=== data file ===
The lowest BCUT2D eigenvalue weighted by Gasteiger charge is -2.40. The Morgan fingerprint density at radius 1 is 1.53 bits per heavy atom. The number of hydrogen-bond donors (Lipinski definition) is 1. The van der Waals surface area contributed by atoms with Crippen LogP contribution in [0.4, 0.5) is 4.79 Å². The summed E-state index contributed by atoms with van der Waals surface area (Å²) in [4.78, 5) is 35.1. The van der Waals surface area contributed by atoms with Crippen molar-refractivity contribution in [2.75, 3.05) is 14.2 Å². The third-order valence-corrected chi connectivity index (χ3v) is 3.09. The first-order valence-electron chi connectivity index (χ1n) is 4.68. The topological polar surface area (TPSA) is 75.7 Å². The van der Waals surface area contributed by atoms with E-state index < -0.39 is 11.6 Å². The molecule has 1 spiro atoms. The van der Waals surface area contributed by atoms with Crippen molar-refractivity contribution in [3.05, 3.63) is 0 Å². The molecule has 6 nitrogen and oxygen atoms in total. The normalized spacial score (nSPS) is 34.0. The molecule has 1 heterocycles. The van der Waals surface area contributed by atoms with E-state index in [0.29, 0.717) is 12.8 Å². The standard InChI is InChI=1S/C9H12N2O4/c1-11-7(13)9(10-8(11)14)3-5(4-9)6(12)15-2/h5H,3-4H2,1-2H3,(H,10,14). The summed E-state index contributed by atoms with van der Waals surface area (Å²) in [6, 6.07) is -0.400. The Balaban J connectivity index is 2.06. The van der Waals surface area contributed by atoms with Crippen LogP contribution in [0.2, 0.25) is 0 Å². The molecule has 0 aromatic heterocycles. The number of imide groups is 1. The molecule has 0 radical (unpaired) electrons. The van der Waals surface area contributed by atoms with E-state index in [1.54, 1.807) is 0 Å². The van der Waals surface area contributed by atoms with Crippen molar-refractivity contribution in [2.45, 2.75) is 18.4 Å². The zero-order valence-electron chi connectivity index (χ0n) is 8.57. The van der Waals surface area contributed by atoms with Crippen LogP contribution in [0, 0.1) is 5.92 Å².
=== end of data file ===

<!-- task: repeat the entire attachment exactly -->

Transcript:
The lowest BCUT2D eigenvalue weighted by Gasteiger charge is -2.40. The Morgan fingerprint density at radius 1 is 1.53 bits per heavy atom. The number of hydrogen-bond donors (Lipinski definition) is 1. The van der Waals surface area contributed by atoms with Crippen LogP contribution in [0.4, 0.5) is 4.79 Å². The summed E-state index contributed by atoms with van der Waals surface area (Å²) in [4.78, 5) is 35.1. The van der Waals surface area contributed by atoms with Crippen molar-refractivity contribution in [2.75, 3.05) is 14.2 Å². The third-order valence-corrected chi connectivity index (χ3v) is 3.09. The first-order valence-electron chi connectivity index (χ1n) is 4.68. The topological polar surface area (TPSA) is 75.7 Å². The van der Waals surface area contributed by atoms with E-state index < -0.39 is 11.6 Å². The molecule has 1 spiro atoms. The van der Waals surface area contributed by atoms with Crippen molar-refractivity contribution in [3.05, 3.63) is 0 Å². The molecule has 6 nitrogen and oxygen atoms in total. The normalized spacial score (nSPS) is 34.0. The molecule has 1 heterocycles. The van der Waals surface area contributed by atoms with E-state index in [0.29, 0.717) is 12.8 Å². The standard InChI is InChI=1S/C9H12N2O4/c1-11-7(13)9(10-8(11)14)3-5(4-9)6(12)15-2/h5H,3-4H2,1-2H3,(H,10,14). The summed E-state index contributed by atoms with van der Waals surface area (Å²) in [6, 6.07) is -0.400. The Balaban J connectivity index is 2.06. The van der Waals surface area contributed by atoms with Crippen LogP contribution in [0.2, 0.25) is 0 Å². The molecule has 0 aromatic heterocycles. The number of imide groups is 1. The molecule has 0 radical (unpaired) electrons. The van der Waals surface area contributed by atoms with E-state index in [1.54, 1.807) is 0 Å². The van der Waals surface area contributed by atoms with Crippen molar-refractivity contribution in [2.45, 2.75) is 18.4 Å². The zero-order valence-electron chi connectivity index (χ0n) is 8.57. The van der Waals surface area contributed by atoms with Crippen LogP contribution in [0, 0.1) is 5.92 Å².